Parents of young children frequently ask me a recurring question: “What is the best approach to teach my kids about personal finance?” While the task itself may not be overly challenging, finding an enjoyable and non-materialistic approach can be. To tackle this, I have begun exploring a different way by focusing on “resource planning” instead of purely financial planning.
And the resource? SNACKS.
My kids (Riley & Rowan) are now on a Snack Budget. They receive a limited amount of snacks per month and they are allowed to make their own choices on when/what they want to eat. So far, I think it’s been fairly effective. It instils responsibility AND it saves me my sanity. I no longer have to deal with their constant requests for snacks. Here is a short summary of the steps involved in this approach:
1. Explain the concept: Start by explaining the idea of limited resources, budgeting and allocation. Explain it through themes such as Time, Money & Resource (in this case, snacks).
2. Set a monthly snack allowance: Determine a reasonable amount of snacks that your child can have in a month. This could be a fixed number. You can also set some rules. For example, snacks are only allowed after breakfast, or snacks are only allowed to be taken out from a dedicated snack box. (It will also be wise to keep a higher proportion of quality snacks at home, to manage the diet).
3. Track and plan: Help your kids create a simple tracking system, such as a chart or a notebook. Personally, I print this out for them. Every time they grab a snack, they would have to cross out one ‘token’. The snack tokens only get replenished at the start of the next month.
If your kids are older:
4. Involve them in the shopping: Take them along when grocery shopping and involve them in making choices. Give them an allowance ($), and allow them to choose their own snacks. This will help them understand the value of money and the importance of making good choices.
5. Encourage saving: Teach your child the benefits of saving money. If they manage to have some snacks left at the end of the month, encourage them to save that extra amount for future goals or treats.
By teaching children budgeting through limited snack allowances, they can learn valuable lessons about money management & making choices. This approach can lay a strong foundation for their financial & personal well-being in the future.
If you try this and it works, do drop me a note too. would love to hear more about it 😉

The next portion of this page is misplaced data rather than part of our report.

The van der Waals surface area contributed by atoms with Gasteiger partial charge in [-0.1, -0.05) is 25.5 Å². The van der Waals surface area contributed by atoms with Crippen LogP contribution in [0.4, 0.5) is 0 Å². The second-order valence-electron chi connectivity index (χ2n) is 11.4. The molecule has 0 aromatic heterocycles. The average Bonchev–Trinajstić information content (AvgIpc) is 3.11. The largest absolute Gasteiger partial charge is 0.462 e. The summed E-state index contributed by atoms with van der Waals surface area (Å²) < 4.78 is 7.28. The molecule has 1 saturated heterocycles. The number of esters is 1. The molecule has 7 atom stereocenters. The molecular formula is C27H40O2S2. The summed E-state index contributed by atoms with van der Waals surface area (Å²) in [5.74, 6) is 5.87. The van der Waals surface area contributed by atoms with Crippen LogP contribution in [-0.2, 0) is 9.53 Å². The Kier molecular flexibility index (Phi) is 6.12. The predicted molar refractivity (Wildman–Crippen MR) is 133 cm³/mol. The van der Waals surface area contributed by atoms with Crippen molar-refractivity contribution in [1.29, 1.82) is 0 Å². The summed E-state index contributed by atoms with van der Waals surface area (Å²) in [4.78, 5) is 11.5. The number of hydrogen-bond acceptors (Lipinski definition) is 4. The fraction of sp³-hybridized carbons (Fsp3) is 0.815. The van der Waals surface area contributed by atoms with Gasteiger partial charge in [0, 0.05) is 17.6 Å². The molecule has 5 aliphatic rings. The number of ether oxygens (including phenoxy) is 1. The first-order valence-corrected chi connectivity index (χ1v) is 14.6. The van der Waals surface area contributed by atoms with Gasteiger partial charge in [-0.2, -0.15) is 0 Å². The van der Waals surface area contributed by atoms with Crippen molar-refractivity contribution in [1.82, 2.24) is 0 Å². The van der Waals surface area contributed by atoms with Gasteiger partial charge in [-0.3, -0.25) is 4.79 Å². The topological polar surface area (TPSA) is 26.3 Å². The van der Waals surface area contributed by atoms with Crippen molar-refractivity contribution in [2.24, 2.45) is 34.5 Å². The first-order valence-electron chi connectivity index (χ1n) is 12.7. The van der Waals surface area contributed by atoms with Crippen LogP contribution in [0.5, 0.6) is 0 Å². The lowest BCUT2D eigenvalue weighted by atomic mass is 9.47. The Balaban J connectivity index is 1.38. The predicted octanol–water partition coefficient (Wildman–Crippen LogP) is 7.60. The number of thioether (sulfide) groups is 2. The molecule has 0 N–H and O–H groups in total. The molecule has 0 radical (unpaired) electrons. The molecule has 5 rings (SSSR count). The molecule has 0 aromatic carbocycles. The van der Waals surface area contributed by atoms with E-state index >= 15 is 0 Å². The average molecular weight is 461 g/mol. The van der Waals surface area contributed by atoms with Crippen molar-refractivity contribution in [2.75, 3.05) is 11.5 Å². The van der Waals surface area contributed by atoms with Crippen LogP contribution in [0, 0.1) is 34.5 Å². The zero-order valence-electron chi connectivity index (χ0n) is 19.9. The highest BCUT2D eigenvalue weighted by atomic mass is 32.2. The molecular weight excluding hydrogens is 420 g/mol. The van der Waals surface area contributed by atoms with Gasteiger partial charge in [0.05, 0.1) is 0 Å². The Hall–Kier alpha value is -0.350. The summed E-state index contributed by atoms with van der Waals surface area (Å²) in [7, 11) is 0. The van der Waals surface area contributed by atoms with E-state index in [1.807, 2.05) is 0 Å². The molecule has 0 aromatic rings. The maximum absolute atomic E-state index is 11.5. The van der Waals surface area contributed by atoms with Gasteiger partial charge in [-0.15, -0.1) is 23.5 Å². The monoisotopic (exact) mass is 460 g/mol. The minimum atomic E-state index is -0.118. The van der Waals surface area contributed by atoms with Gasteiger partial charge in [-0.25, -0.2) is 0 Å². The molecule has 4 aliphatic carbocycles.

Important: The information and opinions in this article are for general information purposes only. They should not be relied on as professional financial advice. Readers should seek independent financial advice that is customised to their specific financial objectives, situations & needs. This advertisement or publication has not been reviewed by the Monetary Authority of Singapore.
I believe that “Worrying is not planning and Hope is not a good strategy”.
Hence, my role as a Certified Financial Planner CFP® is to help my clients build sound financial strategies and design action plans that put them on track to their financial goals – so that they can live the best possible life for themselves.
This is done via a systematic approach of ongoing cash flow management & asset allocation, as well as investment management, estate planning, and tax optimization.
I also ascertain that I stay up-to-date with industry trends and policies changes to ensure that my clients benefit from the latest strategies and opportunities available.
Over the years, I have developed a specialty in comprehensive financial planning for busy legal professionals & educators. I also particularly like assisting working mothers & young families to achieve their long term financial goals. Working with the largest independent financial advisory (IFA) firm in Singapore also frees me from product pressures and allows me to only recommend solutions that suit my client’s needs. And client’s interest, is always the core of my FA business.
Being a wealth planner is my dream career and this is what I hope to do for a long time.
Other than financial planning & investment, I love to travel, read, bake and I am an adrenaline enthusiast (I am most looking forward to the day my children join me on my adventures).
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